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Starbucks, Education Strikes Fuel 17-Year High in Work Stoppages

Jan. 10, 2023, 6:52 PM

US labor unions engaged in the most work stoppages last year since 2005, with education services workers accounting for three out of every five employees involved, according to Bloomberg Law data.

Retail was the most active industry for work stoppages, with 125 strikes out of the 314 overall. Starbucks Inc. alone faced at least 107 strikes. But even without the walkouts at the coffee retailer, as unions focused on organizing its local stores, last year was still a record setting year for worker actions, according to Bloomberg Law analyst Robert Combs.

Manufacturing and health care were two other sectors that had dozens of work stoppages last year. But of the at least 222,306 workers involved in stoppages, more than 137,000 were educators, researchers, and other academic professionals.

In addition to 314 strikes, there were three employer-initiated lockouts in 2022.

The work stoppage numbers were compiled from Bloomberg Law’s database of work stoppages. It includes worker-initiated strikes and management-initiated lockouts that began during 2022. Unlike the Bureau of Labor Statistics’ work stoppages program, Bloomberg Law’s data includes stoppages involving fewer than 1,000 employees.

The dual economic factors of a tightening labor market and rising inflation helped elevate union activity last year, according to Ken Jacobs, chair of the UC Berkeley Center for Labor Research and Education.

“Many workers understood the opportunity of this moment in terms of winning greater pay and benefits,” Jacobs said. “And I think they faced a tremendous need. All of those together really pushed a lot of the strike activity.”

Tension in Education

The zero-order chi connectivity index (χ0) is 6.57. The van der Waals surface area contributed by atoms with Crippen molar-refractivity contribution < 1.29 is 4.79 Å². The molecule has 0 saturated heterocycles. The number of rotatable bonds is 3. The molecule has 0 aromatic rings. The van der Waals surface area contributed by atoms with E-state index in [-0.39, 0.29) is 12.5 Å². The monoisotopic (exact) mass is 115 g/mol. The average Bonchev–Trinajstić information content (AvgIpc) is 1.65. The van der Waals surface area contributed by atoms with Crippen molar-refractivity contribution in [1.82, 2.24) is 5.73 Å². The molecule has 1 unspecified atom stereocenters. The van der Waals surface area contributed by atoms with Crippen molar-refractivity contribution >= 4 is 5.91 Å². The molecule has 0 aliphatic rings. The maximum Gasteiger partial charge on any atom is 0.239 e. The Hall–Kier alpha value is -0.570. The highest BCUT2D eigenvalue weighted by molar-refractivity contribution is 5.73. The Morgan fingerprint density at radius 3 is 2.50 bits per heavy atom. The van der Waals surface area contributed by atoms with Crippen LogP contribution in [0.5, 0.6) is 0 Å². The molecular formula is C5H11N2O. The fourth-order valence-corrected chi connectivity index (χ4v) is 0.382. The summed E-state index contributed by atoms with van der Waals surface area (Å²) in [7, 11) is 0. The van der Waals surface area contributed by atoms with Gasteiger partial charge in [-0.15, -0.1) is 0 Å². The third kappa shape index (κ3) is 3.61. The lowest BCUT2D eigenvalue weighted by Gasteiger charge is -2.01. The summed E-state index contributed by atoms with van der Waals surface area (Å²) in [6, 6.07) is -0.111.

One of the most defining work stoppages of 2022 was also its largest: a six week strike at the University of California that involved approximately 48,000 graduate student workers. The strike was the largest at any college or university since at least 1990, according to the database.

Graduate workers represented by the United Auto Workers went on strike after they were unable to reach consensus with the university system over pay increases and workplace protections for sexual harassment and discrimination.

“Before the strike, many people had questioned whether a strike could really achieve anything that we were demanding,” said UAW 2865 president and University of California Los Angeles doctoral candidate Rafael Jaime. Local 2865 represents 19,000 teaching assistants, graduate student instructors, tutors, and readers across the UC system.

“I think immediately after we went on strike and people saw how many workers were out there—it raised expectations,” Jaime said. “People knew that we had the power to win really transformative demands. And that’s what allowed us to continue striking for the next five weeks.”

The strike ended on Dec. 23 after the graduate workers ratified new contracts. The agreement included wage increases of up to 66% over the life of the agreement and additional workplace protections against bullying and harassment, according to the union.

Mass strikes like that one inspired other unions facing tough contract negotiations, according to UC’s Jacobs. In the UC strike, union organizers were inspired by a 2019 strike of 30,000 Los Angeles teachers. That labor action convinced the union to organize more aggressively to build collective bargaining power ahead of negotiations, according to Jaime.

Avoiding Strikes

Numbers alone don’t tell the whole story of work stoppages last year, especially in education, according to the head of one of the nation’s largest teacher unions.

Despite large numbers of educators striking, there were plenty of other contract negotiations that narrowly avoided work stoppages due to diligent negotiations, said American Federation of Teachers president Randi Weingarten. Stimulus money from the American Rescue Plan Act also helped school districts meet educator demands and avoid strikes, she said.

Workers affiliated with the two largest teachers’ unions—the AFT and the National Education Association—had the largest share of union members engaged in a work stoppage last year. More than 84,000 workers across the two unions participated. The 33 stoppages from the two unions were second only to the Service Employees International Union, which engaged in 138.

Strikes involving Minneapolis public school teachers and graduate student workers in Chicago were among the AFT’s major actions in 2022.

“Strikes are a last resort,” Weingarten said. “And I think what you can see from our membership is that they understood strikes were a last resort.”

To contact the reporter on this story: Andrew Wallender in Washington at awallender@bloombergindustry.com

To contact the editor responsible for this story: Alexander Cohen at acohen@bloombergindustry.com; Rebekah Mintzer at rmintzer@bloombergindustry.com